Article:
23Oct2012

What is Ubud Like? A Few Perspectives

Flower seller at Ubud Market

Embarrassingly for someone who writes for a living and has spent months in Ubud, I spectacularly failed the other night to answer the question “What is Ubud like?”

Because the answer really does depend on your perspective. So here are a few perspectives on Ubud, the Balinese town where Elizabeth Gilbert found the “love” in Eat, Pray, Love.

Spiritual Centre

Ubud is a spiritual centre for truth-seekers from all over the world. There are yoga classes, health food stores, healers, natural beauty therapies, and tens of arts classes, all amid the serenity of the ricefields and the village temples where Balinese practice their unique Hinduism.

Tourist Hell

Ubud is over-developed. During the day, tour buses, tacky ethnic clothes stores and souvenir shops clog the main streets. In the centre, even the traffic noise can’t drown out the touts offering “transport” and “accommodation”, while Balinese cremations have become tourist events.

Cultural Destination

Ubud has a vibrant art and literary scene. The Ubud Writers and Readers Festival is known around the world, and the town is packed with galleries. There are some great restaurants in Ubud, as well as an excellent deli, fantastic coffee and even decent cocktails.

Third World Hell-Hole

Ubud is a small town in a developing country. Open drains line many streets, narrow roads can degenerate into dirt tracks without warning, and beggars plead for money, babies in arms. Most Balinese drive without a helmet or a license, often on the pavement, and show flagrant disregard for Indonesia’s limited road rules.

Tropical Paradise

Ubud is blessed with a tropical climate – even at night the temperature almost never drops below 20°C (70°F). The Balinese are warm, kind and friendly, the people are beautiful, and you can drink green coconut juice fresh from the palm beside the pool.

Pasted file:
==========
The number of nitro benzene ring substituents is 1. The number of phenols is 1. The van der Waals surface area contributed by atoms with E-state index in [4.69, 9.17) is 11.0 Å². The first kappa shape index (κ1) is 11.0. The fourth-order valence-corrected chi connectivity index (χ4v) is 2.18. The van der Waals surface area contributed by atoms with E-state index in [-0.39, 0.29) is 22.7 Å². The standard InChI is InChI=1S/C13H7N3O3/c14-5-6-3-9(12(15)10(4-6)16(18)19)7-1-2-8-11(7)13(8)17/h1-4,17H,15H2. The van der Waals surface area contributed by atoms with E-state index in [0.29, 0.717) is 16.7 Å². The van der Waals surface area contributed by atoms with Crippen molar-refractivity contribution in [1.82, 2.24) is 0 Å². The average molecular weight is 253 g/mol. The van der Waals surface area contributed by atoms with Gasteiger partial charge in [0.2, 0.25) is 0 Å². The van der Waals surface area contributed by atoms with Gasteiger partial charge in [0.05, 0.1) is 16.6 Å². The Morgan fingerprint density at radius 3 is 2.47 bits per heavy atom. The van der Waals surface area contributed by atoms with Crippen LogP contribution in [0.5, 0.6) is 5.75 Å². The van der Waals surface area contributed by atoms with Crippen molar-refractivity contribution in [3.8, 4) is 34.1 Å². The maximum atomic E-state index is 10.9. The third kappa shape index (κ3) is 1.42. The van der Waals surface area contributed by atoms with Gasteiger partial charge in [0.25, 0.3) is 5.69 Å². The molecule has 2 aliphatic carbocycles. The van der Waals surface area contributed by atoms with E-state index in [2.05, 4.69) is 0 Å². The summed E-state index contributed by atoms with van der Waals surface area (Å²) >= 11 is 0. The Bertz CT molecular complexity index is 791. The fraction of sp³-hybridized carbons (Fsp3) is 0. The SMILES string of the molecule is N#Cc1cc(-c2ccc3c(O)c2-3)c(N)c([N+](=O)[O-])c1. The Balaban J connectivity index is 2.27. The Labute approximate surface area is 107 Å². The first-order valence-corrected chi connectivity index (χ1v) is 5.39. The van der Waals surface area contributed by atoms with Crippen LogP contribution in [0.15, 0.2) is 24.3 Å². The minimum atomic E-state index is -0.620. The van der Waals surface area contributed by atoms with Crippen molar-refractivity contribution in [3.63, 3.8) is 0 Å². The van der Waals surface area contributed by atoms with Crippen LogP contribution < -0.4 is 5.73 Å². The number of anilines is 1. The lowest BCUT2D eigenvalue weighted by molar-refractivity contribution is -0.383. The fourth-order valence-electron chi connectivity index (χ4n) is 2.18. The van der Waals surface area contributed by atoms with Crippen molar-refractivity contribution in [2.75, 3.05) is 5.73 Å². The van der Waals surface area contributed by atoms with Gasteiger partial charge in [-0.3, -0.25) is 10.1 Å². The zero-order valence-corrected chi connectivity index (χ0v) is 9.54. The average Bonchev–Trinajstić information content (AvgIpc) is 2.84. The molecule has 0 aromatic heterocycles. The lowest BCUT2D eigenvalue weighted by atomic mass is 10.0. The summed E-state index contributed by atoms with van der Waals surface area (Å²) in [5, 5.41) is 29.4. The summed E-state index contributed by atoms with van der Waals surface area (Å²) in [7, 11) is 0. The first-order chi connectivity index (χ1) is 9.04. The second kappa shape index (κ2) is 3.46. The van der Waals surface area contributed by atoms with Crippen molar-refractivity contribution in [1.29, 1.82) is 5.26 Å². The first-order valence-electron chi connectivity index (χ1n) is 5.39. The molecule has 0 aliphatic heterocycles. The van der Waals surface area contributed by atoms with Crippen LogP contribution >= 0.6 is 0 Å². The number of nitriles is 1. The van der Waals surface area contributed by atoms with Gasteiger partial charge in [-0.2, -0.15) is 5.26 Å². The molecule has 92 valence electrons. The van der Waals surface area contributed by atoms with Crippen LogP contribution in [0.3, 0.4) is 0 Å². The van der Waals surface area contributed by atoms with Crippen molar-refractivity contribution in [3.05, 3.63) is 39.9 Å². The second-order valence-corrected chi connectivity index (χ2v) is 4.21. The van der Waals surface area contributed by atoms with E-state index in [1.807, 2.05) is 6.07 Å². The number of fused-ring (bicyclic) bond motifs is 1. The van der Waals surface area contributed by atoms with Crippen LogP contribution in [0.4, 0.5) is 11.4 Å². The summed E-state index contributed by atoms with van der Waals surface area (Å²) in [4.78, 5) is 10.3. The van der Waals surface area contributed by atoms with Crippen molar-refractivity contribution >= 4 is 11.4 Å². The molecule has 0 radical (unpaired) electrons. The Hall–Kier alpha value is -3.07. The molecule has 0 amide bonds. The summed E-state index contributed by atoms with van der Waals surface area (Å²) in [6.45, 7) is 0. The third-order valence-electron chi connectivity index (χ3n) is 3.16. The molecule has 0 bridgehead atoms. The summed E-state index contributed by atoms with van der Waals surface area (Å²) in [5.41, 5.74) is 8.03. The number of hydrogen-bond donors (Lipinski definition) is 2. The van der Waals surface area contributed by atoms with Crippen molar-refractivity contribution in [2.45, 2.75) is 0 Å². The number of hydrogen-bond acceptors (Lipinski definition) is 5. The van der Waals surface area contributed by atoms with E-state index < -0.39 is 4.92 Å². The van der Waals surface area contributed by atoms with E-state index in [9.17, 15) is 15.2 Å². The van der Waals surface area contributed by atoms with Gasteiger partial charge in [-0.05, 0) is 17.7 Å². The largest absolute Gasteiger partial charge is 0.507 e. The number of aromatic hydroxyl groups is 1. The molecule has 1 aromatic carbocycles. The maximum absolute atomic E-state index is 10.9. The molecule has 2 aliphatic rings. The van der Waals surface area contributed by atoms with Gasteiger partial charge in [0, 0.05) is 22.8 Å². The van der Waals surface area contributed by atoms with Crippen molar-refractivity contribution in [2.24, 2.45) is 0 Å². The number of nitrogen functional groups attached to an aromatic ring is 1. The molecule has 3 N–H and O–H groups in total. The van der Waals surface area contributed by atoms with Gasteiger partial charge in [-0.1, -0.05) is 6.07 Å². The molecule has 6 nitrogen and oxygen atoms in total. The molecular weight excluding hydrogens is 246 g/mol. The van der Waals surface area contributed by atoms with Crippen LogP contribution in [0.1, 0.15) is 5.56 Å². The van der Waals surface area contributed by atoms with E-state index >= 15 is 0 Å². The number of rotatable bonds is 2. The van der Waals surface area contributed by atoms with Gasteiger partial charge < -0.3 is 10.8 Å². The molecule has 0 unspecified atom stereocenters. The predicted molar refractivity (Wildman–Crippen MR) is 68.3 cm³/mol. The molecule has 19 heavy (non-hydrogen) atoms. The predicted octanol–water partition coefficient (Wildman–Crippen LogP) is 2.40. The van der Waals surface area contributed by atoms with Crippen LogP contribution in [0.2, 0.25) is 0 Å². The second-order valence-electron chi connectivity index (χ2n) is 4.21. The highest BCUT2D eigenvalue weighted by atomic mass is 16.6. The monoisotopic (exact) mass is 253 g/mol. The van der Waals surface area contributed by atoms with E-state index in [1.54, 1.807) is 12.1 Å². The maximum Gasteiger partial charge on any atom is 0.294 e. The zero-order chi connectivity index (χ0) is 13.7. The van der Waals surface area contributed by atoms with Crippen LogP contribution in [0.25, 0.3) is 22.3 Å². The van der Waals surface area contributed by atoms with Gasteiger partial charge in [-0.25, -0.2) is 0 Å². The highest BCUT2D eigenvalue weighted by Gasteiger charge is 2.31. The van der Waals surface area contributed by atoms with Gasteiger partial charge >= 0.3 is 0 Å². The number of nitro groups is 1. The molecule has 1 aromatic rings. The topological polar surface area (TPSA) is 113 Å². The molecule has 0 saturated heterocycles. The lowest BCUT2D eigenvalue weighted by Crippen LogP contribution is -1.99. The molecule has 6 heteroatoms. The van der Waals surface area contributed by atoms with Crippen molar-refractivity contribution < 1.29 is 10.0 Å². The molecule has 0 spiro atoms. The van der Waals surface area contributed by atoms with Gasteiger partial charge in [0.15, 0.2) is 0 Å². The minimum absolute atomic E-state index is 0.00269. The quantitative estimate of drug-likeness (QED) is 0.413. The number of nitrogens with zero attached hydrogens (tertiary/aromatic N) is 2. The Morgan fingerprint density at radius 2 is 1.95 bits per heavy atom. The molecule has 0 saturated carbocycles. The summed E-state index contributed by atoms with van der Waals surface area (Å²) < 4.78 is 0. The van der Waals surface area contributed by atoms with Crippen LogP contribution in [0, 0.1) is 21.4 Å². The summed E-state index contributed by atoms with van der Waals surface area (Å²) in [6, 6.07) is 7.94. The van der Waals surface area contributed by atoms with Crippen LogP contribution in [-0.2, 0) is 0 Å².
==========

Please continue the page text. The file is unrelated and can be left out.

Full of Beauty

The Balinese love of beauty is evident in Ubud. Wood and stone carvings decorate traditional houses, gateways and temples; women in neat lace blouses and sarongs work to create beautiful offerings of flowers and woven leaves; hibiscus, orchids and bougainvillea flourish; and lotuses grow around the fountains.

Hellish Climate

Ubud is humid and sticky. Even the rainstorms that obliterate the road and send streams of filth washing down the drains barely dent the tropical heat. For all their smiles, the Balinese are private people and foreigners will always be outsiders here.

Rural Idyll

One hundred metres off the main street of Ubud is an agricultural landscape evolved over countless centuries, with dragonflies flitting from pool to pool, egrets feeding in the rice fields, children splashing naked in the irrigation streams, and jungle teetering into vertiginous gorges.

Unique Traditions

Balinese culture is unique in the world, and Ubud is Bali’s cultural heart. From their unique Hinduism to Balinese dance, art, music and literature, not to mention dishes like babi guling, Ubud remains distinct both from Indonesia and the West.

But none of these different perspectives answer the question.

So, what is Ubud like?

Well, I’m sitting on my second floor balcony in an alley in the centre of town, surrounded by gilded carving and soft brickwork. I’m looking out over the rooftops — there’s only one building higher than me — watching swallows flit through papaya trees and palm trees.